When Loudon County native Sydney O’Leary was a girl, she started a T-shirt fundraiser to help orphans in Ghana, West Africa, not knowing it would become a much larger nonprofit organization a decade later.

At age 7, O’Leary decided she wanted a little sister. She asked her parents daily for a sibling, and they said all she could do was pray about it. For three years, she prayed every day for a little sister.

Her parents began the adoption process of a sibling set — a boy and a girl — from Ghana.

“In the middle of that process, we got our very first pictures of my new siblings, and my little sister was almost 3 and had a tiny piece of bread in her hands,” O’Leary said. “The orphanage director said she hadn’t eaten in weeks. When she got there, she was hungry, malnourished. She had a big belly from worms and all that stuff, and she was just hungry holding that piece of bread, looking down at it. I saw that picture and looked at my mom and said, ‘This is not OK.’ At 10, I just realized everything I had and looking at her and realized she didn’t even have enough food to eat.”

O’Leary kept the picture under her pillow. After refusing dinner one night — deciding to have only bread and water — O’Leary’s mother asked why she wasn’t eating.

“Why should we eat like kings and queens when they have nothing?” O’Leary said.

The next day, O’Leary said she had a “clear vision of feeding the orphans” from God.

“He told me to design a T-shirt and put those words on the front — ‘Why should we eat like kings and queens’ — and then some Africa facts on the back,” she said. “My goal was to sell that shirt and raise $800 and send it with my parents when they went to pick up my new siblings. But within two months, God had raised $8,000, so he kind of took my tiny dream and blew it up crazy big.”

She also started a blog, “Feeding the Orphans,” which is where the nonprofit got its name.

During the family’s first trip to Africa to pick up O’Leary’s siblings, they met various orphanage directors and pastors they still work with today.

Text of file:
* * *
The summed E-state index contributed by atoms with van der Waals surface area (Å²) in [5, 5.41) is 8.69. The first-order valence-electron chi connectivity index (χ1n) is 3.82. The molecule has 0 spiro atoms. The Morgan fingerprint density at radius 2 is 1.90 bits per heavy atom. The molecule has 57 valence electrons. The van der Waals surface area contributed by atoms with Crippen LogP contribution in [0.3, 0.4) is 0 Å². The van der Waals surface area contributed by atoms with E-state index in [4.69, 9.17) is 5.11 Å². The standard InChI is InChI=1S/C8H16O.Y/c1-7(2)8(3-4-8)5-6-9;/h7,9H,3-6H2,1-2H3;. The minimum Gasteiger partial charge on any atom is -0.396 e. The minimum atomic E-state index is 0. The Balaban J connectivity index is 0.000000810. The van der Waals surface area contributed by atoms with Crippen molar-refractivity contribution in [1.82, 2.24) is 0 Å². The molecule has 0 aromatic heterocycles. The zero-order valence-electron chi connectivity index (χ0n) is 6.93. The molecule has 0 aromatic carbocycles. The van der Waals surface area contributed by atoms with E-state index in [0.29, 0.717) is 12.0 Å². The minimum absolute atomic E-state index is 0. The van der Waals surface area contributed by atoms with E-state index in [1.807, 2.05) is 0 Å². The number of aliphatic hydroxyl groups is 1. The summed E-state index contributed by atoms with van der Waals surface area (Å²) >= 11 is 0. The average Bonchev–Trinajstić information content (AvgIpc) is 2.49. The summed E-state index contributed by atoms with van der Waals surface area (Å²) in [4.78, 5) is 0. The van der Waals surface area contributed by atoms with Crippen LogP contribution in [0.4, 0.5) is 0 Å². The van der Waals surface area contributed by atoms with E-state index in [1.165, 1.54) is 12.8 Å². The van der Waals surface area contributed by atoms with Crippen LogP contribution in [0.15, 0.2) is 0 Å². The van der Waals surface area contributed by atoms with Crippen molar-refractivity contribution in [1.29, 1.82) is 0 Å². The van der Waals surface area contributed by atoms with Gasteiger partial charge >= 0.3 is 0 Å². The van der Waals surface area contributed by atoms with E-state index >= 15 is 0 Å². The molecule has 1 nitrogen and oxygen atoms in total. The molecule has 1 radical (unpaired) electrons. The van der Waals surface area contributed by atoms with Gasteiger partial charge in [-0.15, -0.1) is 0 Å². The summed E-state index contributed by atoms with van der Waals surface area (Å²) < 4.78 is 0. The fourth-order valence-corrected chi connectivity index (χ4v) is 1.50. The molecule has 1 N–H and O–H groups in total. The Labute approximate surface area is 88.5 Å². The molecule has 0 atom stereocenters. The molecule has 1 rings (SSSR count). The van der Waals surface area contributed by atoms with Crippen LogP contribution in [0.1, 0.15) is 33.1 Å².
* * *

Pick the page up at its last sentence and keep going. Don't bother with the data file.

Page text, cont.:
Now 21 years old and playing basketball at Bryan College, O’Leary isn’t as involved with the organization as she’d like to be but talks to her partners in Africa every day and FaceTimes with kids in the orphanage once a week. She also helps her mother reply to emails and keep up with social media.

Righ O’Leary, FTO executive director and Sydney’s father, didn’t think much about his daughter’s fundraising effort in the beginning.

“I didn’t pay a whole lot of attention to it other than encouraged her … but I certainly was not thinking about a vulnerable child halfway around the world,” Righ said. “I was thinking about me and my own, building my own kingdom. Then it progressed, and 2 1/2, three years went on, and I watched my wife and daughter just pour their hearts and lives and countless hours into it. Then I remember I was on the road, I used to travel all over the country in my previous work, and I felt like the Lord was calling me into ministry.”

Righ eventually quit the corporate job he held for 20 years to work full time at FTO. The endeavor has been the “most rewarding but definitely most challenging” experience.

The organization has about 80 employees in Africa. FTO operates under three “tenants,” Righ said. The first branch is orphan care, which involves feeding, educating and discipling 550 orphans in Ghana and Togo. The second branch is family preservation in which FTO supports families through education and food who would otherwise try to send their kids to the orphanages. The third branch is the water well program. FTO builds water wells in remote villages that don’t normally have access to clean water.

Sydney set out with intentions to help a few children like her brother and sister, but never thought FTO would grow.

“So Sydney — she’s 21 now — she’s always been a very stubborn, strong-willed child, tested our patience, but a lovely, wonderful little girl, but always very strong willed and stubborn,” Righ said. “At the age of 7, I still remember her sitting in front of the computer, and she would just watch for hours these videos of little orphan kids. She would just cry. I mean literally sit as a 7-year-old and weep over just vulnerable children that were hurting. I didn’t understand it. My wife didn’t understand it. We didn’t instill that in her. It was all of the Lord.”

After Sydney’s three years of praying for a sibling, Righ and his wife also prayed and took the leap, not knowing what would come next.

“I never foresaw the radical impact that the obedience of a 10-year-old little girl would have on not just a family but on a whole culture,” Righ said. “… I never thought it would change my life as it has. I never thought I would quit my corporate job after 20 years and run a nonprofit. I just had no idea what God was up to and still don’t know. It’s just the beginning.”